Breast cancer is the most common cancer among women, and the second most common cause of cancer death in women in the United States. Early detection and new treatments, as well as discovery of abnormalities in several genes involved in the development and progression of breast cancer, have improved the survival rates of breast cancer patients. Analysis of such genes may be a predictor of susceptibility or risk, and may lead to tailored treatments. For example, the HER-2 gene which encodes for a protein involved in the growth and spread of breast cancer cells is highly expressed in about 25-30% of patients. Using this knowledge, highly efficacious treatments can be tailored to particular patient populations.
Researchers at the University of Michigan have discovered that FOXP3, an X-linked gene, is an important regulator of the HER-2/ErbB2 oncogene. FOXP3 gene is a member of the forkhead/winged helix transcription factor family, whose germ line mutations cause lethal autoimmune diseases in males. The researchers commonly observed deletion, functionally significant somatic mutations, and down-regulation of the FOXP3 gene in human breast cancer samples, which significantly correlated with HER-2/ErbB2 over-expression. They have demonstrated that expression of FOXP3 in cancer cells greatly reduced the growth of cancer, while rapid induction of FOXP3 expression correlated to rapid cell death of cancer cell lines. This invention describes specific methods for the treatment of cancer by inducing expression of FoxP3 in cancer cells and/or in patients with autoimmune diseases.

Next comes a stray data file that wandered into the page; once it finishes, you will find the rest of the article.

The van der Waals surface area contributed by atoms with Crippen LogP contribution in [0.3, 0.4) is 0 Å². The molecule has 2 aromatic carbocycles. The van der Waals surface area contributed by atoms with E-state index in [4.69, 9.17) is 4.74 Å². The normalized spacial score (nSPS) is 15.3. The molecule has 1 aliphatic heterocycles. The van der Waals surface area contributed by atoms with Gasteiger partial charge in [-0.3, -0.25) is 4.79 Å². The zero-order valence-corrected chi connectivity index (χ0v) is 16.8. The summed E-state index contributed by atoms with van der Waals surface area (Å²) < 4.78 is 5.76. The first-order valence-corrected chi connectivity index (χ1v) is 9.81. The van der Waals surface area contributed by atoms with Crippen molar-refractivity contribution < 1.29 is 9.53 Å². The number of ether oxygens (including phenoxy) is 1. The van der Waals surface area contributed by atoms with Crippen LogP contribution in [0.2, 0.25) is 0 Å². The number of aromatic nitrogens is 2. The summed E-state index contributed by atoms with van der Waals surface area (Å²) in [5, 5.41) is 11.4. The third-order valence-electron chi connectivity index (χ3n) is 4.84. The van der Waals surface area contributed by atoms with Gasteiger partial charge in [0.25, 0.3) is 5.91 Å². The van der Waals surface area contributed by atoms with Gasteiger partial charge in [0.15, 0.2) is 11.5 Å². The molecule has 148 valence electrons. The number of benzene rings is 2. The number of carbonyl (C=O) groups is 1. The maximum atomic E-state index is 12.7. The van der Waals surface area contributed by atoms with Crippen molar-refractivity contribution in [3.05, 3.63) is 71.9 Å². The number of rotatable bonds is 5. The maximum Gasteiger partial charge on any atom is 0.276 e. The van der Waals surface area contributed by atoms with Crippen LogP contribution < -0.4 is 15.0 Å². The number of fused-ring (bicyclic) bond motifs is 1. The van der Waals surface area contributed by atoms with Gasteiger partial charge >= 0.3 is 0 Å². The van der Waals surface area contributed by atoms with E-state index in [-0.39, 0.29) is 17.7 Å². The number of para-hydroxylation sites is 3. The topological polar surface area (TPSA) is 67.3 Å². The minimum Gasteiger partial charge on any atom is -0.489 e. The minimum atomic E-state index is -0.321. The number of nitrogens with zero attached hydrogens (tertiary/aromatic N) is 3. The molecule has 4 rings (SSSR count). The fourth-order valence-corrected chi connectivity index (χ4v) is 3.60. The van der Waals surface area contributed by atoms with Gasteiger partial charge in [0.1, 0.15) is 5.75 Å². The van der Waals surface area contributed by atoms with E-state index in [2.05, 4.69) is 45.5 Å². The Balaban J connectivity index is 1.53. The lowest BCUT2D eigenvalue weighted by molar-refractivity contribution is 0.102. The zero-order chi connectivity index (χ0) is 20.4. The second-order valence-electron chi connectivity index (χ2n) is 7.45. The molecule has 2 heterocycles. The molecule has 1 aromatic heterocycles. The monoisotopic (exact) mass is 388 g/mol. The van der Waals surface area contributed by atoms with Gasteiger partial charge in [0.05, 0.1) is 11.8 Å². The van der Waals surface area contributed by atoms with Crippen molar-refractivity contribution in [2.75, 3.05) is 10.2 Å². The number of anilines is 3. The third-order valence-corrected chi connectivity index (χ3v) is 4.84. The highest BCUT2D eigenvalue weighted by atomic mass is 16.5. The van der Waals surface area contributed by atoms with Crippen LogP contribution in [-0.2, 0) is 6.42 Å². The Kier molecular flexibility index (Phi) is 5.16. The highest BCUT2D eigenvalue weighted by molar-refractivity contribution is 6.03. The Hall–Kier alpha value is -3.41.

Applications and Advantages
- Prognostic analysis or treatment of breast cancers using FOXP3 as a target
- Development of therapeutics using FOXP3 as a target
- Given the significant role of HER-2 in breast cancer pathogenesis and wide-spread defects of FOXP3 locus, FOXP3 is expected to be an important suppressor for human breast cancer